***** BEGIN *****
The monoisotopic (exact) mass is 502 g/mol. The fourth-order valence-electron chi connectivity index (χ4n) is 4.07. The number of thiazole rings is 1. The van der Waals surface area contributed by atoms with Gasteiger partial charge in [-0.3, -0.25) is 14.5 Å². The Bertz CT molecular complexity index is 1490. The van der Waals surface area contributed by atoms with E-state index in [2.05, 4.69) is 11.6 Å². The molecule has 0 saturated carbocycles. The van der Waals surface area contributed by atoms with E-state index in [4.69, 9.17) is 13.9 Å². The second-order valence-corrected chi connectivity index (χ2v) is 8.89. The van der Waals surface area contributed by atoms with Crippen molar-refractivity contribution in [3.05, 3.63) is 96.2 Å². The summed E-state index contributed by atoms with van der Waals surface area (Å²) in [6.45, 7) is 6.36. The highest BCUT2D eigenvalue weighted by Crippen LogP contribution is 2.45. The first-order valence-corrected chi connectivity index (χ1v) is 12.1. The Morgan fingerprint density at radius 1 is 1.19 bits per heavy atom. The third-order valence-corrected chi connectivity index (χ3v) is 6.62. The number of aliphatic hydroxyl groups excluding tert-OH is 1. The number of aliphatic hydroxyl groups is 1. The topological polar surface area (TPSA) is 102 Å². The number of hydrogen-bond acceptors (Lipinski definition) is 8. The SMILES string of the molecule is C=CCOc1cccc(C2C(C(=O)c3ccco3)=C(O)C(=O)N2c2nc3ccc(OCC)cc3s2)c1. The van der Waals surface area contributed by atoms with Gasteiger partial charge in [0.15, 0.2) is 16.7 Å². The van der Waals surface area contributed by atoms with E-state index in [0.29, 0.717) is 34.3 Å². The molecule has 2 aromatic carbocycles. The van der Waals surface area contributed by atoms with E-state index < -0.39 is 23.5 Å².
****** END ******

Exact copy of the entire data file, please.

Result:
The monoisotopic (exact) mass is 502 g/mol. The fourth-order valence-electron chi connectivity index (χ4n) is 4.07. The number of thiazole rings is 1. The van der Waals surface area contributed by atoms with Gasteiger partial charge in [-0.3, -0.25) is 14.5 Å². The Bertz CT molecular complexity index is 1490. The van der Waals surface area contributed by atoms with E-state index in [2.05, 4.69) is 11.6 Å². The molecule has 0 saturated carbocycles. The van der Waals surface area contributed by atoms with E-state index in [4.69, 9.17) is 13.9 Å². The second-order valence-corrected chi connectivity index (χ2v) is 8.89. The van der Waals surface area contributed by atoms with Crippen molar-refractivity contribution in [3.05, 3.63) is 96.2 Å². The summed E-state index contributed by atoms with van der Waals surface area (Å²) in [6.45, 7) is 6.36. The highest BCUT2D eigenvalue weighted by Crippen LogP contribution is 2.45. The first-order valence-corrected chi connectivity index (χ1v) is 12.1. The Morgan fingerprint density at radius 1 is 1.19 bits per heavy atom. The third-order valence-corrected chi connectivity index (χ3v) is 6.62. The number of aliphatic hydroxyl groups excluding tert-OH is 1. The number of aliphatic hydroxyl groups is 1. The topological polar surface area (TPSA) is 102 Å². The number of hydrogen-bond acceptors (Lipinski definition) is 8. The SMILES string of the molecule is C=CCOc1cccc(C2C(C(=O)c3ccco3)=C(O)C(=O)N2c2nc3ccc(OCC)cc3s2)c1. The van der Waals surface area contributed by atoms with Gasteiger partial charge in [0.15, 0.2) is 16.7 Å². The van der Waals surface area contributed by atoms with E-state index in [0.29, 0.717) is 34.3 Å². The molecule has 2 aromatic carbocycles. The van der Waals surface area contributed by atoms with E-state index < -0.39 is 23.5 Å².